feminization(redirected from feminisation)
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feminization(ofoccupation) the process, historically, in which certain occupations which women have entered (e.g. school teaching, nursing) have become regarded as womens work, with a consequent loss of income and status.
the development of feminine secondary sex characteristics in a male. Feminization may occur in male fishes, amphibians, birds, and mammals, as well as in human males. It may be experimentally induced in castrated males by the transplantation of an ovary or by injection of female sex hormones (estrogens).
An example of experimental feminization is M. M. Zavadovskii’s transplantation of an ovary into castrated roosters in the 1920’s. After a successful transplantation of the female sex gland, the roosters lost their head ornamentation and acquired the plumage and sex instinct characteristic of hens. In castrated male mammals, such as guinea pigs and rats, transplanted ovaries or estrogen injections cause the development of mammary glands and nipples and the appearance of the female sex instinct. In human males, feminization takes place after therapeutic castration in certain diseases; removal of the testes at an early age leads to the development of a female voice and skeletal proportions.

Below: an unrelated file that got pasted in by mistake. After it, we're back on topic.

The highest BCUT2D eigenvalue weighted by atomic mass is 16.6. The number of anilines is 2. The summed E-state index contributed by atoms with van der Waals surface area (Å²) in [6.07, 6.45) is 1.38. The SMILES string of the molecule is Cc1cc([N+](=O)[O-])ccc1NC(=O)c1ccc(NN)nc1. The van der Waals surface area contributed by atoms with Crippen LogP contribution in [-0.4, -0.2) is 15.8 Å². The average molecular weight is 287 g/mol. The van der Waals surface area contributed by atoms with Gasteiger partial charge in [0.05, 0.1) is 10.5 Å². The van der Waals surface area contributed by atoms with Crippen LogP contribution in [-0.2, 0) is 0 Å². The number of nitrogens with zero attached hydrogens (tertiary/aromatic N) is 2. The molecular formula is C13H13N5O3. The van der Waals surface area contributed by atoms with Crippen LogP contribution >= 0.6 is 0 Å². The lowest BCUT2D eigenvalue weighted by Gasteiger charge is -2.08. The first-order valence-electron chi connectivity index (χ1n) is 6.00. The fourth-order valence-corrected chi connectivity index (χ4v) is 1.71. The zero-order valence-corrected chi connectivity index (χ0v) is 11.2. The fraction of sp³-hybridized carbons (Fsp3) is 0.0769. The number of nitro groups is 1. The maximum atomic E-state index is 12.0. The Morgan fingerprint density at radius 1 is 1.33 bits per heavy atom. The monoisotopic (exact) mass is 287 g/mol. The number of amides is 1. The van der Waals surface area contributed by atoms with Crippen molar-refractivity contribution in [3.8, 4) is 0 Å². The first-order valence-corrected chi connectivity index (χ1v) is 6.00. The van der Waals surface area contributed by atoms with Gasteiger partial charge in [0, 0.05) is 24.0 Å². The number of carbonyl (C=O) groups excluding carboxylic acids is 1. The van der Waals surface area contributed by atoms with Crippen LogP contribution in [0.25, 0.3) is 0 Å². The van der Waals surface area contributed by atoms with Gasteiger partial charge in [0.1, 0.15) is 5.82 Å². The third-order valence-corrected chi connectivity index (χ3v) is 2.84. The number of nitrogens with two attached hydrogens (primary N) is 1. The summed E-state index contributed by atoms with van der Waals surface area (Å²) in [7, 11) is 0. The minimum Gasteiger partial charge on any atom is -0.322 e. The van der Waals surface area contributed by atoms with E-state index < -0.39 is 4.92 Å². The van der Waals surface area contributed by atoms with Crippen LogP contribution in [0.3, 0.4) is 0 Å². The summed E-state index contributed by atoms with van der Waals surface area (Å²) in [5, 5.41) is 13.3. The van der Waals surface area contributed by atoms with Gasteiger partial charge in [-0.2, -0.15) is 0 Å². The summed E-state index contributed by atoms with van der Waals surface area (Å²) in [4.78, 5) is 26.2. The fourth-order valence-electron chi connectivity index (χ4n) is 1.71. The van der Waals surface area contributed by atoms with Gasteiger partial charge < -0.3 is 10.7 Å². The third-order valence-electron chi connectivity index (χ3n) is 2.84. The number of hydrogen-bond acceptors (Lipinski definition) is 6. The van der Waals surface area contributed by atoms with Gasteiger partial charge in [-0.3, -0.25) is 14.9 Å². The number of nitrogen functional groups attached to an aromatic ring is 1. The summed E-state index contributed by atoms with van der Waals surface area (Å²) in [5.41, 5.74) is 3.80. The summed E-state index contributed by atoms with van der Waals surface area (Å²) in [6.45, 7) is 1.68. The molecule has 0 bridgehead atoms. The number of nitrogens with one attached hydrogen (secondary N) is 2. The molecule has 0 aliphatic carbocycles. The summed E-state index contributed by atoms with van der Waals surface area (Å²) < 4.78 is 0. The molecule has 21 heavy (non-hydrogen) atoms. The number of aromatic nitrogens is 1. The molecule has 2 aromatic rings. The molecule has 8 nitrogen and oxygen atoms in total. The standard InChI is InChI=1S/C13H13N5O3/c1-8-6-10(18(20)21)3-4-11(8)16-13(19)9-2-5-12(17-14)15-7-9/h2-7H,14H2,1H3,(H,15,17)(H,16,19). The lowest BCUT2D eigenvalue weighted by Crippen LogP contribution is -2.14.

The opposite phenomenon is masculinization, the development of male secondary sex characteristics in a female. In birds, masculinization occurs as a result of the secretion of male sex hormones by the hypertrophic (normally rudimentary) right ovary after removal of the left ovary. Masculinization may be induced in castrated females by injections of male sex hormones. (For masculinization in humans, seeVIRILISM.)